How Zombieland differs from Shaun of the Dead

Now that Shaun of the Dead turned the zombie apocalypse into a British comedy, the idea of a funny zombie movie might not sound so original, but the makers of Zombieland want to assure you that they have a unique approach. In the upcoming horror comedy, survivors roam the desolate American landscape dispatching the brain-eating undead—and clean their hands with Purell afterwards.

Director Ruben Fleischer called Zombieland more of an American zombie comedy. "Shaun of the Dead is really funny, and I guess that's its closest kindred spirit as far as its approach to the zombie apocalypse, but I think that this is much more grounded, an American version of that," Fleischer said in a press conference last month at Comic-Con in San Diego. "I would say it's more of a comedy than it is a horror-zombie movie. It's really about these characters and their unique experiences, and the zombies are somewhat of a backdrop for it all."

In the movie, directed by newbie Fleischer, Woody Harrelson plays seasoned zombie killer Tallahassee, Jesse Eisenberg is the callow Columbus, Emma Stone is the comely Wichita and Abigail Breslin her little sister, Little Rock. They are an unlikely group of friends who have been thrown together in a post-apocalyptic United States populated largely by the undead.

Unlike Shaun, Zombieland also takes a different approach to its armies of walking corpses: It follows the "fast zombie" approach, as opposed to Shaun's "slow zombie" milieu.

"Shaun of the Dead did slow zombies," Fleischer said. "I think in order to distinguish our movie in a way, it's good that we have fast zombies, so that there's not as much overlap. It was incepted in the script as fast zombies, and it was never intended as anything else, so it wasn't because we were aware of that film or whatever. But I think it is helpful, if you're going to have two horror comedies, that the zombies are somehow different in their makeup. Romero in Land of the Dead made fun of fast zombies, and I know that zombie purists [prefer them slow], but I don't happen to be a zombie purist. I think all zombies can live together in harmony."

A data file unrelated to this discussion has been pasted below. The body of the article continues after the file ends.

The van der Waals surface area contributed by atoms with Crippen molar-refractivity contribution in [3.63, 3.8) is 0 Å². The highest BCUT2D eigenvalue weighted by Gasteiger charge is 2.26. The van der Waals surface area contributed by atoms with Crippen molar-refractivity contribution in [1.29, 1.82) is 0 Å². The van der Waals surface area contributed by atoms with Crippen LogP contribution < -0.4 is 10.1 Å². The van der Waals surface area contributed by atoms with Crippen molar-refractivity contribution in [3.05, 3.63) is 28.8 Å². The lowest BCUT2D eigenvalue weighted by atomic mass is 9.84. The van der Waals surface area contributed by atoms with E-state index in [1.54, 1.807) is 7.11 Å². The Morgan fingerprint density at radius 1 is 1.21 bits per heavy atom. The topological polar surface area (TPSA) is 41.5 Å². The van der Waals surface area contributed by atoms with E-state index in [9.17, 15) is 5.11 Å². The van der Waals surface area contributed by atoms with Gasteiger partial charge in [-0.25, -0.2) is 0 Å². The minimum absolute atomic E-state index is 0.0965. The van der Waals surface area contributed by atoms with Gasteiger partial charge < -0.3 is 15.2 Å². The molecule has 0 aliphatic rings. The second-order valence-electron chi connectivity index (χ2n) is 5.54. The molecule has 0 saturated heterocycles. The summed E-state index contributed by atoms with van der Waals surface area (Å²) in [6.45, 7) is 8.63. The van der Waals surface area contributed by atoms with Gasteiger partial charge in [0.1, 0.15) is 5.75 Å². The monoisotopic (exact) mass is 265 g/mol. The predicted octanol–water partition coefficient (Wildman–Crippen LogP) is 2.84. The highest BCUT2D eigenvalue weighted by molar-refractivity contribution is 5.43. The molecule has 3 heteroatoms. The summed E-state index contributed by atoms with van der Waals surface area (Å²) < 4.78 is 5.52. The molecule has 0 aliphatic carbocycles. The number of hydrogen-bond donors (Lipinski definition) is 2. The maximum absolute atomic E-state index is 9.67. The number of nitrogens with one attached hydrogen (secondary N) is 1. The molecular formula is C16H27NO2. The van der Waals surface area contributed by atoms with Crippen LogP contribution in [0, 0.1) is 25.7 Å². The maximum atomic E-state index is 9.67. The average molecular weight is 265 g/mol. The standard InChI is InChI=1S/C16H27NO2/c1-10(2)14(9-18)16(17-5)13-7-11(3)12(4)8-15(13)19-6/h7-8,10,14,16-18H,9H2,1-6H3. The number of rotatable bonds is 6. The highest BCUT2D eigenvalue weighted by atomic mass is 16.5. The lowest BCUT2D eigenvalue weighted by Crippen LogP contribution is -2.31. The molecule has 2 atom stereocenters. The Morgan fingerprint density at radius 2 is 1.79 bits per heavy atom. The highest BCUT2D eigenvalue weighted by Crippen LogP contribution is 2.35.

Zombie purists need not worry about other changes to the zombie mythos. Purell is just a joke. It doesn't counteract zombie infection, according to co-writer Rhett Reese. "Purell doesn't help," Reese said. "The Purell in the movie, they're disposing of a dead body, so it's not as though they've been sprayed with zombie blood at that moment. Yeah, Purell is like spitting into the wind. It's not going to help."

Zombieland is coming out in advance of a spate of apocalyptic films, including 2012, The Book of Eli and The Road. "There's a bunch of these post-apocalyptic movies coming up, but ours is definitely the funniest," Fleischer asserted.

Screenwriter Reese elaborated: "What we envisioned, more than anything, was an escapist fantasy," Reese said. "This post-apocalyptic landscape, we all dread it, but I think in some ways it would be fun. It would be fun to not have any traffic on the freeway and to be able to walk into the White House and swing from the chandeliers in the Lincoln Bedroom and to be able to kill without consequence, to be able to take out your inherent violence that's within you on these creatures, and not have to worry about getting sued or going to prison or all these things. So, to us, it seemed fun."

Indeed, destroying real-life monuments, even temporarily, was fun for Fleischer. "We shot one day in Los Angeles, which you can see in the trailer," Fleischer recalled. "We had the good fortune of shooting on Hollywood Boulevard and kind of making Grauman's Chinese Theater look destroyed and devastated, and [we] filled the road with zombies. I think it's one of the cooler locations in the film."

Zombieland opens Oct. 9.

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